A standard example would be customers tracking items they’ve bought. This can include multiple collaborators: a retail site where the customer finds the item, a financial institution to transfer the money, a manufacturer to produce the item, and one or more logistics companies for the delivery. There might also be less visible collaborators such as accounting systems, customer relationship systems, and chat systems for customer support – none of which are hosted by the retail site. And, of course, nothing in this scenario limits which organisation owns the retail site: It could be a bank, a manufacturer, a specialist retailer, or the inevitable Amazon.
Engineering challenges that need to be addressed
To succeed in this new world, there are many engineering challenges that have to be addressed:
- Security: Because the digital offering is the company and customers need to be able to trust it with their critical information. A single corporate security breach can cost far more than savings from deskilling staff.
- Resilience: Because customers need to be able to rely on services. Given that the reliability of a customer application is the product of the reliability of all its supporting services, even low levels of failure can trigger a cascade of problems. There is no “Sunday night shutdown” for international systems.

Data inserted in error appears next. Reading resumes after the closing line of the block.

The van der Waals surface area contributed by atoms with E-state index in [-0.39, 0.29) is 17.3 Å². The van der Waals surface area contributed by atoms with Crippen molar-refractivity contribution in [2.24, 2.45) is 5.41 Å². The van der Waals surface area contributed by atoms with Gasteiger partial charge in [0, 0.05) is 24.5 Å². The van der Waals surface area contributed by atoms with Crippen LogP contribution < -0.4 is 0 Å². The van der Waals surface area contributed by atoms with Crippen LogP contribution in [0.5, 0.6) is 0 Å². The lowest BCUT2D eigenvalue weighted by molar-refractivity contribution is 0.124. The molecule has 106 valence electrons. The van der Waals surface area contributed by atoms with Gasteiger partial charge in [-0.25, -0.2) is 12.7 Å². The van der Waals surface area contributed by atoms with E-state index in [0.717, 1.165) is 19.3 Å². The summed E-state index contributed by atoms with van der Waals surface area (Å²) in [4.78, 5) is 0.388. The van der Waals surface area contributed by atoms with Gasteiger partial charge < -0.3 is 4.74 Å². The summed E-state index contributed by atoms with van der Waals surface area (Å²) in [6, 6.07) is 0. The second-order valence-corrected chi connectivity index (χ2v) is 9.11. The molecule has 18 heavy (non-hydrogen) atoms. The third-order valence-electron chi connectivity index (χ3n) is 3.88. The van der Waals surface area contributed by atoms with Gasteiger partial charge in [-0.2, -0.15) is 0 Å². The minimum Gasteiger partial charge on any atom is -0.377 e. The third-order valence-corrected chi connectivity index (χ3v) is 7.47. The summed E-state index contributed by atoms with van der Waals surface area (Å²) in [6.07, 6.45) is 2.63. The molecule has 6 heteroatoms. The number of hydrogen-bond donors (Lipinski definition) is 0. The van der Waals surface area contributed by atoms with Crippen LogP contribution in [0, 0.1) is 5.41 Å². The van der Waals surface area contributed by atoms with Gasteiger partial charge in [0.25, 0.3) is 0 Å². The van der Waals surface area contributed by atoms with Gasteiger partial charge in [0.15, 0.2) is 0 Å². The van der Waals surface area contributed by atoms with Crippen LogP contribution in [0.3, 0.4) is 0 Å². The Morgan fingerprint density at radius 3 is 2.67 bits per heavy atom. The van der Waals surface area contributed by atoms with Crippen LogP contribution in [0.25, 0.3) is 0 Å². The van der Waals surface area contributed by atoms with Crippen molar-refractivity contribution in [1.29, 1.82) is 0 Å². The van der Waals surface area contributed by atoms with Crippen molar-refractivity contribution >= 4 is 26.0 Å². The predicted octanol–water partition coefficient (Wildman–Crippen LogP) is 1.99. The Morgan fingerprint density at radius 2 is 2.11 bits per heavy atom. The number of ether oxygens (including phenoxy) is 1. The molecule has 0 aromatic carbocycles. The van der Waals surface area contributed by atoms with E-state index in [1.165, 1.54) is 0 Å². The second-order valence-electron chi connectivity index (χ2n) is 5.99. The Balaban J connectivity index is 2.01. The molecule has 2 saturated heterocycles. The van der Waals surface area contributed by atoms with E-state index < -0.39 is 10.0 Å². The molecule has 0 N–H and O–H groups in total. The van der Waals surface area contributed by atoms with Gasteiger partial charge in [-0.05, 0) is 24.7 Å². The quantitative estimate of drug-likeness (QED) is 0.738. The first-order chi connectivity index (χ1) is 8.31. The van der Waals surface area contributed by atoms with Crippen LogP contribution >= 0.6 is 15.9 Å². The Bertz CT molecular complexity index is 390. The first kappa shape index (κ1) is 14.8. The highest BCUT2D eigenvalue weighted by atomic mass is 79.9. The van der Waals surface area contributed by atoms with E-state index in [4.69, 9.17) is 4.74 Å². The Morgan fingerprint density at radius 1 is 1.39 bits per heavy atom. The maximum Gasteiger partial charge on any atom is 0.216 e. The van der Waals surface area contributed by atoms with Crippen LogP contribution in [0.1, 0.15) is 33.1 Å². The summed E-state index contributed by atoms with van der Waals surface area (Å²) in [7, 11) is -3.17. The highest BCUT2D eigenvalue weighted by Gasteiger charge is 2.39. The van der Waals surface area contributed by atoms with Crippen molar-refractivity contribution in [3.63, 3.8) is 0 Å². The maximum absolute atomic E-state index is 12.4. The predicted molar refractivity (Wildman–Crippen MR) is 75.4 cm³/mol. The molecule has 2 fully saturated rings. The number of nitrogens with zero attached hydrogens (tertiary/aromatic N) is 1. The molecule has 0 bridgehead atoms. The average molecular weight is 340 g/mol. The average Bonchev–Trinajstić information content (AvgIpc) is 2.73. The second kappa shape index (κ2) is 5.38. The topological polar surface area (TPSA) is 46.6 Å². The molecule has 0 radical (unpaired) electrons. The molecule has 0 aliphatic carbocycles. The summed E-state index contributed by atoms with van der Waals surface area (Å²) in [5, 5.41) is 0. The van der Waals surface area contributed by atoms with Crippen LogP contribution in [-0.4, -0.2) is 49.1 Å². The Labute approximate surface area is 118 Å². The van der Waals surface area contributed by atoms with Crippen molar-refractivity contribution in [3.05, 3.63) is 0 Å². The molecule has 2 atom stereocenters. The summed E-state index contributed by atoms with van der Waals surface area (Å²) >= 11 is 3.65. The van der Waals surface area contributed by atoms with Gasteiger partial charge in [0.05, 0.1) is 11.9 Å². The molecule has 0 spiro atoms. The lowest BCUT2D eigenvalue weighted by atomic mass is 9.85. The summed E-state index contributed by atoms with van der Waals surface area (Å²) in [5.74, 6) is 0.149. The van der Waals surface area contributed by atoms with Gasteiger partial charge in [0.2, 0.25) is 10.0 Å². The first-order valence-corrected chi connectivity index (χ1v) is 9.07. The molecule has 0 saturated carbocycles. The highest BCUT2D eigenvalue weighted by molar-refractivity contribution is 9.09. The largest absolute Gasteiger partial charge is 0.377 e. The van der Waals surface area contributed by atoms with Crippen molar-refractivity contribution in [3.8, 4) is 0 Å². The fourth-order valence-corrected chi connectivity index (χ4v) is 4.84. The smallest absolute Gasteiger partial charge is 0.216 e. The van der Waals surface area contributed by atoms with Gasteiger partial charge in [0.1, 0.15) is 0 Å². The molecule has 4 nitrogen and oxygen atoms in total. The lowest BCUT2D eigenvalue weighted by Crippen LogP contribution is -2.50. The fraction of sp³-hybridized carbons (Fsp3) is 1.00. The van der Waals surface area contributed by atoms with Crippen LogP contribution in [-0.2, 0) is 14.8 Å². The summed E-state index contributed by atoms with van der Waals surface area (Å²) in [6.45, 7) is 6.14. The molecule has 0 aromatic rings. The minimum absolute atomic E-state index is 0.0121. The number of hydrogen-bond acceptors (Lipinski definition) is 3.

- Application Programming Interfaces: API is the mechanism by which all the different services communicate – for technical customers; they are the product. For businesses to build new services based on services that they do not control, they need well-defined, stable API that they can rely on.
- Data Analytics: This is the window onto what customers are actually doing. There is just too much raw data, too many transactions and interactions, to make sense of. Good analytic tools can guide business decisions by providing actionable insight.
Keep an eye out for our follow-up posts where we will look at each challenge in detail. One thing that is certain – no business can afford to stand still. Expect disruption. Plan your response and don’t wait for the likes of Amazon to come knocking.
Steve Freeman, author of Growing Object Oriented Software, Guided by Tests (Addison-Wesley), was a pioneer of Agile software development in the UK. He has developed software in many organisations from small vendors to multinational institutions. Previous to his Zühlke engagement, he has worked as an independent consultant, for research centres in Palo Alto and Grenoble and software houses, earned a PhD, written shrink-wrap applications for IBM, and taught at several universities.